University of Tasmania
whole_HoSamYiuSum1999.pdf (15.45 MB)

Condition monitoring of electric motors

Download (15.45 MB)
posted on 2023-05-26, 16:47 authored by Ho, SYS
The aim of condition monitoring is to recognise the development of evolving motor faults at an early stage, so that the motor can be scheduled for repair or replacement before catastrophic failure occurs. Often in a modem industrial plant, the cost of an unscheduled shutdown of the process is very much greater than the cost of the motor itself. This thesis concentrates on the detection of stator and rotor defects in squirrel cage induction motors. Very little work has been done on the detection of these faults when the motor is supplied at variable frequency. Hardware and software approaches have previously been attempted but with limited success. An alternative method put forward here is to compute the instantaneous input power of the motor from the two line-to-line voltages and two line currents. In order to do this, specialised hardware has been developed, including a study of the suitability of different types of current transducers. The effects of open circuit and short circuit armature coils, and poor commutation of DC motors have been examined. Because the conventional current transformer cannot be used for DC, and the electrical noise inside the control cubicle of a thyristor-controlled DC motor prevents successful operation of a Hall Effect clip-on ammeter, an air core clip-on \Rogowski\" coil was designed to monitor fault-related frequencies in armature and field current. In order to study the effect of open-circuit or short-circuit coil steady-state models for the DC motor were developed using inductively coupled coils theory. Individual field and armature coils can be modelled and the effect of faulty armature coils on the amplitude of frequency components that are introduced into armature and field current can be predicted. To summarise the main achievements described in this thesis are as follows: Voltage current and power monitoring of the induction motor ‚Äö Design of fully shielded linear phase shift clip-on current transducer for power monitoring (It was initially designed by Mr Langman and modified by the author). ‚Äö Design of a voltage and current monitoring hardware system for induction motors with assistance from the technical support group in the Electrical Engineering Department of the University of Tasmania. ‚Äö Theory and implementation of using input motor power for the overall check of induction motors. ‚Äö Use of spectrum analysis of current or power signal to attempt to detect bearing faults. ‚Äö Use of the instantaneous input power signal to detect stator and rotor defect of the motor with variable frequency supply. Current monitoring of the DC motor ‚Äö Frequency spectrum analysis of armature and field current waveforms of DC motors. ‚Äö Investigation of the effect of incorrect interpole strength open-circuit and shortcircuit armature coils on the armature and field currents. ‚Äö Numerical modelling of DC motor with open-circuit armature coil for steadystate conditions. ‚Äö Numerical modelling of DC motor with short-circuit armature coil for steadystate conditions."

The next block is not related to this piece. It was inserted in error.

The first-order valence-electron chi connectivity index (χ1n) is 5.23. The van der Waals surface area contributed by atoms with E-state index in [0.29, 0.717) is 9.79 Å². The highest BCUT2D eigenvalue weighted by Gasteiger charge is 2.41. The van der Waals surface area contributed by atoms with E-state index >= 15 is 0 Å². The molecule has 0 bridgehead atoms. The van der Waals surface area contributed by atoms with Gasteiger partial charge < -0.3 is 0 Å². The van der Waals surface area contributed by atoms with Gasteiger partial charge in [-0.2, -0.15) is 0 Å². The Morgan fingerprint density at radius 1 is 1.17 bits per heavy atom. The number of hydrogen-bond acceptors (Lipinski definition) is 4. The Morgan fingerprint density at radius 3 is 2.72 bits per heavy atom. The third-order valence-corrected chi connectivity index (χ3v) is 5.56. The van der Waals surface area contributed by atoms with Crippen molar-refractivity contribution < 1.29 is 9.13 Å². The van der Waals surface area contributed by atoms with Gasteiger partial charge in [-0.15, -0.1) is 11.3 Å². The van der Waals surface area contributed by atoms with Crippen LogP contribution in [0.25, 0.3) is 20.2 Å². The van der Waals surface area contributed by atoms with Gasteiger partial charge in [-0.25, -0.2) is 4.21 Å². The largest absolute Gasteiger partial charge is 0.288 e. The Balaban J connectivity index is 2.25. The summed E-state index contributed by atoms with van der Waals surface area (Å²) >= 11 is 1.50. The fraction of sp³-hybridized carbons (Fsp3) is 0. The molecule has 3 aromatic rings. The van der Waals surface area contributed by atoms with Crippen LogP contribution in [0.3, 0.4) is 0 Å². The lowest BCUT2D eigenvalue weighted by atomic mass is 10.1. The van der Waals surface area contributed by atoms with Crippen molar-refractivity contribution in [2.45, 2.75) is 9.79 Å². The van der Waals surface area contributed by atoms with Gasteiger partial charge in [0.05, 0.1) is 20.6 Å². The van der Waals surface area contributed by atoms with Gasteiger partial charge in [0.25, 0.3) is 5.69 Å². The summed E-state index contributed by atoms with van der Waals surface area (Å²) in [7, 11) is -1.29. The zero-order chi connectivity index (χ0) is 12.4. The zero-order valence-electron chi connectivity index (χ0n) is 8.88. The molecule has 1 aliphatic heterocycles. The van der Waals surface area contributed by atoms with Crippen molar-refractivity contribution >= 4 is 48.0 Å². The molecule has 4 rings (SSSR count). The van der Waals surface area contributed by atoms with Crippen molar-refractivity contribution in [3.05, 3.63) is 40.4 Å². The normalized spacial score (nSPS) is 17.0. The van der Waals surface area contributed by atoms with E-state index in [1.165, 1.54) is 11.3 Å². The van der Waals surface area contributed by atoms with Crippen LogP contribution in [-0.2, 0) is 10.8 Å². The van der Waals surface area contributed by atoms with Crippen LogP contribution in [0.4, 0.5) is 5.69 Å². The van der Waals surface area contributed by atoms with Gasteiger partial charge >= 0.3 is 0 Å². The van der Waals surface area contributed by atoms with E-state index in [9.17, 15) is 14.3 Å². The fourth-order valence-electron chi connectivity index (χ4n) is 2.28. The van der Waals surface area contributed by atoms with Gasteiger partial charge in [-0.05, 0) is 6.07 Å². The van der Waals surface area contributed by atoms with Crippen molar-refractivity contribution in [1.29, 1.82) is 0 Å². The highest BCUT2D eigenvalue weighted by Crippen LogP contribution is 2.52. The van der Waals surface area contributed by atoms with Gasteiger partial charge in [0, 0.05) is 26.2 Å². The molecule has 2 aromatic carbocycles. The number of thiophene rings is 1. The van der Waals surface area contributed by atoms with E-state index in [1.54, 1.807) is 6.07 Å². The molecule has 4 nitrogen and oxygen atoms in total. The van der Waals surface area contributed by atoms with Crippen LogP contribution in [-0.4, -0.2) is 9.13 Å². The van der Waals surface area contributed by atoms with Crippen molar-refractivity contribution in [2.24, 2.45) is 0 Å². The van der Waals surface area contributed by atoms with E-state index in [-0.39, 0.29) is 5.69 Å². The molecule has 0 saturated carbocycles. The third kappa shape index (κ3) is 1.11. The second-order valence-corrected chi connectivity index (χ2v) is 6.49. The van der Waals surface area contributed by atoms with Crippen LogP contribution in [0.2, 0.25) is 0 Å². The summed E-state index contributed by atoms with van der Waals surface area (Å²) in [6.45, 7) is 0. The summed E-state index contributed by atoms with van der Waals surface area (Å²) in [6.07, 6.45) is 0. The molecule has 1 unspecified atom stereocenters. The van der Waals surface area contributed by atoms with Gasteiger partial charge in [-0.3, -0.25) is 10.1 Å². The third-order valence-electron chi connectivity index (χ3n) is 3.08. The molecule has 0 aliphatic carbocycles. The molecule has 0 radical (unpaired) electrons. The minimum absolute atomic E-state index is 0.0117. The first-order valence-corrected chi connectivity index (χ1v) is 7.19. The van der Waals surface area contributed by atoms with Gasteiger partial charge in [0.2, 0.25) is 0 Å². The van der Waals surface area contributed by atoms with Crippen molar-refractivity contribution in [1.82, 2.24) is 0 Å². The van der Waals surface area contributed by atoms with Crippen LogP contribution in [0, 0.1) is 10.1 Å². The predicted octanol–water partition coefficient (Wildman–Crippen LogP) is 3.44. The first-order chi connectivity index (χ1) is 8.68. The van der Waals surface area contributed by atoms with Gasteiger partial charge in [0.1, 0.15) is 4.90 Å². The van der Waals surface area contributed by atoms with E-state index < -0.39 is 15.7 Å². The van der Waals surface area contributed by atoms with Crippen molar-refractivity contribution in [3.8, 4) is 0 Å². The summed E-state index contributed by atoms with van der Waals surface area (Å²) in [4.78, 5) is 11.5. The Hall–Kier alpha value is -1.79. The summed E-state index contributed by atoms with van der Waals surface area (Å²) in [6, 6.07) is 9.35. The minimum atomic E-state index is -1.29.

Publication status

  • Unpublished

Rights statement

Copyright 1999 the Author - The University is continuing to endeavour to trace the copyright owner(s) and in the meantime this item has been reproduced here in good faith. We would be pleased to hear from the copyright owner(s). Thesis (Ph.D.)--University of Tasmania, 1999. Includes bibliographical references

Repository Status

  • Open

Usage metrics

    Thesis collection


    No categories selected


    Ref. manager